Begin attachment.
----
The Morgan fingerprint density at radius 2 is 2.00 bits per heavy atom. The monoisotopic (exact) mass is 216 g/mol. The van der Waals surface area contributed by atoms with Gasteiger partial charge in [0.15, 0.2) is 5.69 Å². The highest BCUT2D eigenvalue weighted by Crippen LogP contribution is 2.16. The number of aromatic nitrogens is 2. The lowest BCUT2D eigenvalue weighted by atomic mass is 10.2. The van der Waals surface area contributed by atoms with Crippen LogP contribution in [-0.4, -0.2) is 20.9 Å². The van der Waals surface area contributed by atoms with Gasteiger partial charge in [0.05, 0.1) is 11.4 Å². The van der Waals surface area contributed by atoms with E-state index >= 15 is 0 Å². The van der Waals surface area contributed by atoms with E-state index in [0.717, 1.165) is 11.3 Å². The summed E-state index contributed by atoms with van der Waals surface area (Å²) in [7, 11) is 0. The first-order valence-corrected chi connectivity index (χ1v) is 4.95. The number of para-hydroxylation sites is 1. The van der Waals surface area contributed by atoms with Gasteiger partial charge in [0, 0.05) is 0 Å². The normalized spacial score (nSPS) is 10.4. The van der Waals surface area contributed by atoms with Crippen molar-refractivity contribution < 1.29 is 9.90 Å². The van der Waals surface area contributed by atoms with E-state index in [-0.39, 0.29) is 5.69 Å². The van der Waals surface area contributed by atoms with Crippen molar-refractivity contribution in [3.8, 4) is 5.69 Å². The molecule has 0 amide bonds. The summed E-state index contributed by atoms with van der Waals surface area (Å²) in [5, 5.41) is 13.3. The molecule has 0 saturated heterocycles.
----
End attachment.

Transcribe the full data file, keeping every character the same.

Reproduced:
The Morgan fingerprint density at radius 2 is 2.00 bits per heavy atom. The monoisotopic (exact) mass is 216 g/mol. The van der Waals surface area contributed by atoms with Gasteiger partial charge in [0.15, 0.2) is 5.69 Å². The highest BCUT2D eigenvalue weighted by Crippen LogP contribution is 2.16. The number of aromatic nitrogens is 2. The lowest BCUT2D eigenvalue weighted by atomic mass is 10.2. The van der Waals surface area contributed by atoms with Crippen LogP contribution in [-0.4, -0.2) is 20.9 Å². The van der Waals surface area contributed by atoms with Gasteiger partial charge in [0.05, 0.1) is 11.4 Å². The van der Waals surface area contributed by atoms with E-state index >= 15 is 0 Å². The van der Waals surface area contributed by atoms with E-state index in [0.717, 1.165) is 11.3 Å². The summed E-state index contributed by atoms with van der Waals surface area (Å²) in [7, 11) is 0. The first-order valence-corrected chi connectivity index (χ1v) is 4.95. The number of para-hydroxylation sites is 1. The van der Waals surface area contributed by atoms with Gasteiger partial charge in [0, 0.05) is 0 Å². The normalized spacial score (nSPS) is 10.4. The van der Waals surface area contributed by atoms with Crippen molar-refractivity contribution < 1.29 is 9.90 Å². The van der Waals surface area contributed by atoms with E-state index in [-0.39, 0.29) is 5.69 Å². The van der Waals surface area contributed by atoms with Crippen molar-refractivity contribution in [3.8, 4) is 5.69 Å². The molecule has 0 amide bonds. The summed E-state index contributed by atoms with van der Waals surface area (Å²) in [5, 5.41) is 13.3. The molecule has 0 saturated heterocycles.